Bottom Trawler a Matter of Concern

Fishing boat detail. The side of a prawn trawler boat in Cairns Australia.
Photo by David Clode / Unsplash
  1. Apart from transgressing in the territorial waters of Sri Lanka, the heavy use of the mechanized bottom trawlers is another matter of concern, that has become a core of the dispute between the fishermen of the two countries; the disagreement is not just between the two neighboring states.
  2. Bottom Trawler, an industrial method of fishing, which was once encouraged and aided by the government of India, is now being labeled extremely adverse and harmful to marine biology and thus same has been clearly acknowledged by India.
  3. The behavior and actions of the Tamil Nadu fishermen negatively affect their correlative in the Northern Province who are also majorly struggling to come to favorable terms with life after their civil war.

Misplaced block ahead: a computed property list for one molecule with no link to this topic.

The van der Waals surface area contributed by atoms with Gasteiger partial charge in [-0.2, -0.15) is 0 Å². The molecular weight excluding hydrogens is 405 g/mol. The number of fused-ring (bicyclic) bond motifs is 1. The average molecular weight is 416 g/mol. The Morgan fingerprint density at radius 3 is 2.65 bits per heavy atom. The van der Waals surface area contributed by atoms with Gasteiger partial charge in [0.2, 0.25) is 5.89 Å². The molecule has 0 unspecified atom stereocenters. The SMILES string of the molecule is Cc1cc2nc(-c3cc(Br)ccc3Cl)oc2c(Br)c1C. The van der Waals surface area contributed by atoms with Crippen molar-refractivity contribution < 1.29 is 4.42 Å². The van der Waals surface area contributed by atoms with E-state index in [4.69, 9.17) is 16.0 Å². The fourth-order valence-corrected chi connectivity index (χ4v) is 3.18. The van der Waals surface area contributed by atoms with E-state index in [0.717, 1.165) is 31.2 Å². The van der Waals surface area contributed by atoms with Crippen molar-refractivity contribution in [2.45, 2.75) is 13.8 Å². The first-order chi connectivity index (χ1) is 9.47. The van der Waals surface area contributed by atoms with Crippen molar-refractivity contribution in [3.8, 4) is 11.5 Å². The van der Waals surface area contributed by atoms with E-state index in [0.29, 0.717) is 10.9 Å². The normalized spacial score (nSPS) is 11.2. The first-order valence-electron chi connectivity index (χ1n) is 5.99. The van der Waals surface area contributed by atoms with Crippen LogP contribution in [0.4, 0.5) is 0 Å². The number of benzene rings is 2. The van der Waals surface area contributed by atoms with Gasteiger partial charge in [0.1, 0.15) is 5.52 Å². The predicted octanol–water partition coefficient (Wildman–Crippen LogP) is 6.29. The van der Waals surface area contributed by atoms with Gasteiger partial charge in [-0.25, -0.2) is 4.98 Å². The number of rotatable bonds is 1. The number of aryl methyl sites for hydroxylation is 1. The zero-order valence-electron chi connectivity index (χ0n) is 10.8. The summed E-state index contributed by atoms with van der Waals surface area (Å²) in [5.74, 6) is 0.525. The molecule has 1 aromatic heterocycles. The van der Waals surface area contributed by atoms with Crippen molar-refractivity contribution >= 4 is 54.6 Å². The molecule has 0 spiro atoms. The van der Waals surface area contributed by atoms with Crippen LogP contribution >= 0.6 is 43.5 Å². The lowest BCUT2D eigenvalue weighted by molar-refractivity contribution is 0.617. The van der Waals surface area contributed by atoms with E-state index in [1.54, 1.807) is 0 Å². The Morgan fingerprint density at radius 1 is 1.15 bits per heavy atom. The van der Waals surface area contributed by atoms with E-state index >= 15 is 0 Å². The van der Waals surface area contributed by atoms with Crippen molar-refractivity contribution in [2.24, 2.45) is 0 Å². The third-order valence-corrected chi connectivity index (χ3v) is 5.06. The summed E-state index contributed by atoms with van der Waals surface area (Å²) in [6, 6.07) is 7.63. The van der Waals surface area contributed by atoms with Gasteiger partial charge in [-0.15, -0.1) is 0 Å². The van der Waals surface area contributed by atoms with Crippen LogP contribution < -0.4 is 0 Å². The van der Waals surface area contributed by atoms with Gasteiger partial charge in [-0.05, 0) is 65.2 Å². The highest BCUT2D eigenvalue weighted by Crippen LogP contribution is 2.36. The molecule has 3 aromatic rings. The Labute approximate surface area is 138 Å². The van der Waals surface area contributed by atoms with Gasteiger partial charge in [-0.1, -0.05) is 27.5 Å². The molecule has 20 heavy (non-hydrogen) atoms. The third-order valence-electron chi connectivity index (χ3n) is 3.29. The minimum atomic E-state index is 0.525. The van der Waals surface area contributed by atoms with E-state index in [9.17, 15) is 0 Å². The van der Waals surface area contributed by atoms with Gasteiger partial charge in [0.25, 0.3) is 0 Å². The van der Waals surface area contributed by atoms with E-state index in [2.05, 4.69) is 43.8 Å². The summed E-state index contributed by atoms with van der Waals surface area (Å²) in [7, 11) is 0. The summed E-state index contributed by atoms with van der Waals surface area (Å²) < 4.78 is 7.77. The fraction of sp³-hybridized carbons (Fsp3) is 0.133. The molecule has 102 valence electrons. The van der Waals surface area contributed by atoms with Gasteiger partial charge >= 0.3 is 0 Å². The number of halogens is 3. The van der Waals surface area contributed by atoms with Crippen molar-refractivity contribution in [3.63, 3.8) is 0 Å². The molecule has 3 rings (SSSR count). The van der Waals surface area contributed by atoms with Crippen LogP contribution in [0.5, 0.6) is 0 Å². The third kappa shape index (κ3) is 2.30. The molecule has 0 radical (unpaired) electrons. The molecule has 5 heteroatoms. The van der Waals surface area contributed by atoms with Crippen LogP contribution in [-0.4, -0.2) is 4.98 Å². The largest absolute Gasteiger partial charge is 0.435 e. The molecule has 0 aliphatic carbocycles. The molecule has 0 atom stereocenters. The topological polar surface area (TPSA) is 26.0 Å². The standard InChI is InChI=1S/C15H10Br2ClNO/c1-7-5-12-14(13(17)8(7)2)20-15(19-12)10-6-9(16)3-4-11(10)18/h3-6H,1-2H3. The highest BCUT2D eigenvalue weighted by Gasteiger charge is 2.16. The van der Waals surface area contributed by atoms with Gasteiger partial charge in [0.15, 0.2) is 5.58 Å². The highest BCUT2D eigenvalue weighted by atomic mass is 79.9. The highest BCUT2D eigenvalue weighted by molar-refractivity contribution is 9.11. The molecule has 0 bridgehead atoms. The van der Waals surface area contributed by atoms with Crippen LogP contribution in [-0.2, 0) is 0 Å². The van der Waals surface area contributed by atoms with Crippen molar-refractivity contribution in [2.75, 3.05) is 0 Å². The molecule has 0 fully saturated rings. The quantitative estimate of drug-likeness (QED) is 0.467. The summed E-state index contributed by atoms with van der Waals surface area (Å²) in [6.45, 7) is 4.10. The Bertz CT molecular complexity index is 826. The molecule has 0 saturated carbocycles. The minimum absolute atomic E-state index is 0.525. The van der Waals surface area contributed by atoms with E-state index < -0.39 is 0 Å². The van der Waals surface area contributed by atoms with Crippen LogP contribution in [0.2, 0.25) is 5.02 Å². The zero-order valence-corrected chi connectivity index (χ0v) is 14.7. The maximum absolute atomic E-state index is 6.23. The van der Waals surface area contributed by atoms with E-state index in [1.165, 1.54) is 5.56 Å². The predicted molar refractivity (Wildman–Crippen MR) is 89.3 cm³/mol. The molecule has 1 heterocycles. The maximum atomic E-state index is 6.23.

4. Also, the most recent series of the ongoing economic predicaments in the island nation of Sri Lanka has only worsened their troubles.
  5. Although, the fishermen of Tamil Nadu put forward their serious concerns, i.e. little or no fishing areas subsequent to the demarcation or mark-off, of the IMBL in June 1974.
  6. The Indian water body in the southeast of TN is firstly shallow, and secondly rocky & coral reefs. Thus, the Tamil Nadu fishermen are disadvantageous if they confined themselves to only Indian water territory,  
  7. Moreover, the distance between Dhanushkodi (Tamil Nadu) and the International Maritime Boundry Line (IMBL) is nine nautical miles (NM) i.e. 16.6 km, while the maximum distance between Devipattinam and the International Maritime Boundry Line (IMBL) is 34 NM i.e. 62.9 km